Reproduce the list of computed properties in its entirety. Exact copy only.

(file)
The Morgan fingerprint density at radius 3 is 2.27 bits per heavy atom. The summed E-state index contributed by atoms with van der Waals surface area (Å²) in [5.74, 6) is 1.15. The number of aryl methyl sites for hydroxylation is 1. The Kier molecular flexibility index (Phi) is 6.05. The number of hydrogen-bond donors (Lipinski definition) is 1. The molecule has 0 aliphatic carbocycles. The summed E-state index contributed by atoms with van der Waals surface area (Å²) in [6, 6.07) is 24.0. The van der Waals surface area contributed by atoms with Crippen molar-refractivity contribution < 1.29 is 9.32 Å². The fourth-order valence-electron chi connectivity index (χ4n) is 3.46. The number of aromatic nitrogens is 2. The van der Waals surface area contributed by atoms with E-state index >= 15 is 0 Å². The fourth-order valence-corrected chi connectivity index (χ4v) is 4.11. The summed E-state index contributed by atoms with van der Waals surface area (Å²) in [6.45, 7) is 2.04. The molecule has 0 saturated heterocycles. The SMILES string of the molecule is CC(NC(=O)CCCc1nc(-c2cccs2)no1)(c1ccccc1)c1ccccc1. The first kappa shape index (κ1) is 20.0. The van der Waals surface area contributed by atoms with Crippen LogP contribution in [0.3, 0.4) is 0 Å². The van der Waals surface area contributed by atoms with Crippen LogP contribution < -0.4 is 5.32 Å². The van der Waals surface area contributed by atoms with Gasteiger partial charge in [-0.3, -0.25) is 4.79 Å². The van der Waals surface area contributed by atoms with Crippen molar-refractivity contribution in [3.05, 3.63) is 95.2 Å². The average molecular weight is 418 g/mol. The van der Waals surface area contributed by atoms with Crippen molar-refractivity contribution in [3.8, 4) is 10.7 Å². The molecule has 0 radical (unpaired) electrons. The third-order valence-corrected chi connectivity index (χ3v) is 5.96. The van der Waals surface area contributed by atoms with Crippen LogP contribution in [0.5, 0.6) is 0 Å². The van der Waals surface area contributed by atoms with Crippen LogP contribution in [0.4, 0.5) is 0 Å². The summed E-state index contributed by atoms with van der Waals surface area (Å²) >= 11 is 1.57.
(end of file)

The Morgan fingerprint density at radius 3 is 2.27 bits per heavy atom. The summed E-state index contributed by atoms with van der Waals surface area (Å²) in [5.74, 6) is 1.15. The number of aryl methyl sites for hydroxylation is 1. The Kier molecular flexibility index (Phi) is 6.05. The number of hydrogen-bond donors (Lipinski definition) is 1. The molecule has 0 aliphatic carbocycles. The summed E-state index contributed by atoms with van der Waals surface area (Å²) in [6, 6.07) is 24.0. The van der Waals surface area contributed by atoms with Crippen molar-refractivity contribution < 1.29 is 9.32 Å². The fourth-order valence-electron chi connectivity index (χ4n) is 3.46. The number of aromatic nitrogens is 2. The van der Waals surface area contributed by atoms with E-state index >= 15 is 0 Å². The fourth-order valence-corrected chi connectivity index (χ4v) is 4.11. The summed E-state index contributed by atoms with van der Waals surface area (Å²) in [6.45, 7) is 2.04. The molecule has 0 saturated heterocycles. The SMILES string of the molecule is CC(NC(=O)CCCc1nc(-c2cccs2)no1)(c1ccccc1)c1ccccc1. The first kappa shape index (κ1) is 20.0. The van der Waals surface area contributed by atoms with Crippen LogP contribution in [0.3, 0.4) is 0 Å². The van der Waals surface area contributed by atoms with Crippen LogP contribution < -0.4 is 5.32 Å². The van der Waals surface area contributed by atoms with Gasteiger partial charge in [-0.3, -0.25) is 4.79 Å². The van der Waals surface area contributed by atoms with Crippen molar-refractivity contribution in [3.05, 3.63) is 95.2 Å². The average molecular weight is 418 g/mol. The van der Waals surface area contributed by atoms with Crippen molar-refractivity contribution in [3.8, 4) is 10.7 Å². The molecule has 0 radical (unpaired) electrons. The third-order valence-corrected chi connectivity index (χ3v) is 5.96. The van der Waals surface area contributed by atoms with Crippen LogP contribution in [0.5, 0.6) is 0 Å². The van der Waals surface area contributed by atoms with Crippen LogP contribution in [0.4, 0.5) is 0 Å². The summed E-state index contributed by atoms with van der Waals surface area (Å²) >= 11 is 1.57.